The H factor: visitor feedback 2013

Sifting through your visitor feedback is like munching our way steadily through a tray of chocolates. Each a little more delicious than the last: you have the toffees and the nutty ones; then there is the selection of creams. And once you have consumed the entire tray, you consider the lingering taste and the question comes to mind (still munching)….

..but what IS it that unites all these flavours? I mean apart from the fact that they are all chocolates? What puts the H in your Heritage Open Days experience? What IS the H factor? Perhaps tray 2 will have the answer…

Go for green triangles: Access!

The first grab! We greedily gobble up your tales of enthusiasm for exploration of the unknown. You tell us you ‘always wanted to see inside’ or explore ‘the rooms downstairs and the rooms with no entry’. You are excited at the ‘rare opportunity to climb the tower’ despite it being ‘slightly disconcerting in the wind’. We are delighted you have finally gained access to places ‘admired externally for years’ or see the places you’d ‘read about but never thought I’d visit’.

Toffee wrestling  

Once inside you get stuck in. Your family is in tow: grandparents, parents and children. You take tours, enjoy chapatti making, watching the water wheel ‘whizz around’, you ring bells, make cardboard buildings, dance and play instruments. You tell us ‘the climb up the 161 steps was well worth it for the amazing view’, the clock mechanism was ‘fascinating’, the talk ‘enthralling’, the tour ‘illuminating’ and the organ music ‘delightful’. You enjoyed the exhibitions and ‘the permission to explore visually and tactilely’. There was so much to see ‘you could have stayed all day’.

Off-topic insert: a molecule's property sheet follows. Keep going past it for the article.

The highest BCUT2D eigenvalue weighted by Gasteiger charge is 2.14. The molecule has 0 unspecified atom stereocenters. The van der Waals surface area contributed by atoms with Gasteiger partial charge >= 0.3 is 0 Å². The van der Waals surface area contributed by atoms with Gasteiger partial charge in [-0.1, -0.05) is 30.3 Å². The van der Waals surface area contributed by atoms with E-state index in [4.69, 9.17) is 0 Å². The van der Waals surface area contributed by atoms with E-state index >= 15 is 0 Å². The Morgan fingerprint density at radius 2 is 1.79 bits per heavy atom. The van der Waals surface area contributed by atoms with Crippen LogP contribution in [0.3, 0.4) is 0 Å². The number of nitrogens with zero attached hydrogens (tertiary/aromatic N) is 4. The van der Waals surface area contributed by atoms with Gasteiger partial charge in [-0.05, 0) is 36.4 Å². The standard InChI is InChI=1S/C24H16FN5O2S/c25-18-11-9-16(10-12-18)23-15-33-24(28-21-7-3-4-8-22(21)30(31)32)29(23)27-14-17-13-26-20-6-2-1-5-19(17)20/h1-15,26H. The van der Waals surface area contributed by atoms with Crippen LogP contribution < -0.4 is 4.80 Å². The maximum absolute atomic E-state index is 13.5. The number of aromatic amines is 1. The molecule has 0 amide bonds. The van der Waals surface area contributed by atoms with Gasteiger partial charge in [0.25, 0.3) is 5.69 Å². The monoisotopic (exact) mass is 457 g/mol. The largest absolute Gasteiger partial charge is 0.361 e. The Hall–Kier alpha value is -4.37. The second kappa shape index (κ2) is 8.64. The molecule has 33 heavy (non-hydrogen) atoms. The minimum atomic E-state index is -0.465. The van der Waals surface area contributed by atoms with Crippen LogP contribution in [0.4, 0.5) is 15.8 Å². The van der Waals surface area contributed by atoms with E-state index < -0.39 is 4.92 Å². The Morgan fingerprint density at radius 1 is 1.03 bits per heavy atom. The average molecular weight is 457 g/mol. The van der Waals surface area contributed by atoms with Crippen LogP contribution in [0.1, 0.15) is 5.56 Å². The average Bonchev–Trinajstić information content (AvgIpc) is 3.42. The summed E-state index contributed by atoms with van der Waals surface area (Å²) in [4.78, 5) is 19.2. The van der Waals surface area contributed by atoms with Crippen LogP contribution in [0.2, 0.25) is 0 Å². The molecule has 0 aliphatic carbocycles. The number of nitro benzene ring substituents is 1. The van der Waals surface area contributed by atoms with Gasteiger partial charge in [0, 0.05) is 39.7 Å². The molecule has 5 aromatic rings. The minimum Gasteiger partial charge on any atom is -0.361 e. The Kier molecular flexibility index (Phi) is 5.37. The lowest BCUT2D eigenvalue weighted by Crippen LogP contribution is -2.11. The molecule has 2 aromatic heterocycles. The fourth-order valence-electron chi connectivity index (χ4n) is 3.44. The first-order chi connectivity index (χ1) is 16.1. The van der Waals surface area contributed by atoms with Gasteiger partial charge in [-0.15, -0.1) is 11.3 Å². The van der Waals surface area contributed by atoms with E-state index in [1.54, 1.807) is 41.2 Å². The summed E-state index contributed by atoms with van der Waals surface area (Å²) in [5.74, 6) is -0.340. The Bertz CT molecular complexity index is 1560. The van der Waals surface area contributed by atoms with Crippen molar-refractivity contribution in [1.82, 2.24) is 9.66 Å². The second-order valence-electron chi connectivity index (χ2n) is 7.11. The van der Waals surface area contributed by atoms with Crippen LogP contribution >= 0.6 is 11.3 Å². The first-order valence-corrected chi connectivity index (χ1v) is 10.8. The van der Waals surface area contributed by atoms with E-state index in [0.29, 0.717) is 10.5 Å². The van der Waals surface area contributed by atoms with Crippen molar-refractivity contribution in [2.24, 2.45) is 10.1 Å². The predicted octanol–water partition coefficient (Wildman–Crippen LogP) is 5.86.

Cozy caramel  

You particularly notice a warm welcome: the homemade tea and cakes, that everything was ‘so clean and loved’.  You tell us you were made to ‘feel welcome’  through your whole visit, so much so you could 'happily move in.’ And you tell us of the people you talked to. The tour guides whose ‘humour, passion and abundance of knowledge’ made your day. You tell us of their pride in their places, which has ‘moved’ you. That you ‘felt appreciated and valued’. That you are grateful: ‘thank you for sharing your house and your memories’.

But what’s this?! …Do the creams have it?!  

The ‘gem on my doorstep I was not aware of’, the ‘building I have walked past many times and never noticed’, so often the last of the bunch and yet and yet, ‘so much better than I had anticipated’. It is your surprise that sends a shiver down our spines. Wide-eyed you share your new knowledge about ‘the local history you never knew existed’ and the ‘layers of history’' that you now see (‘there is more to my village than I realised’). You share your new knowledge, ‘I have taught history for 35 years but have found lots of new ideas here’ and new perspectives, 'I have been walking in these gardens for 40 years - I learnt so much about them today’. And how in exploring your local history, you have discovered your own: ‘where my grandfather had been a master printer‘; ‘my husband’s name in the fallen history of WWI’; ‘the original entry of marriage of my great-grandparents’; ‘if you close your eyes you can imagine sitting in my grandmother’s kitchen’.

Heritage Open Days is like a box of chocolates. You never know what you’re gonna get.  

Tray 2 is finished. Are we any closer? It is difficult to put our (sticky) fingers on. But as we reflect on the empty box, we feel warm and awake and thoughtful. If there are moments of epiphany, how possible is it to pinpoint the reason for them? Perhaps the H factor is the unexpectedness in your experience. The moment of surprise, when understanding shifts and perspective changes. Or perhaps it is the warm cup of tea you are met with and the passion of the person holding it. Perhaps it is different for everyone and that is the H factor itself...

..What do you think?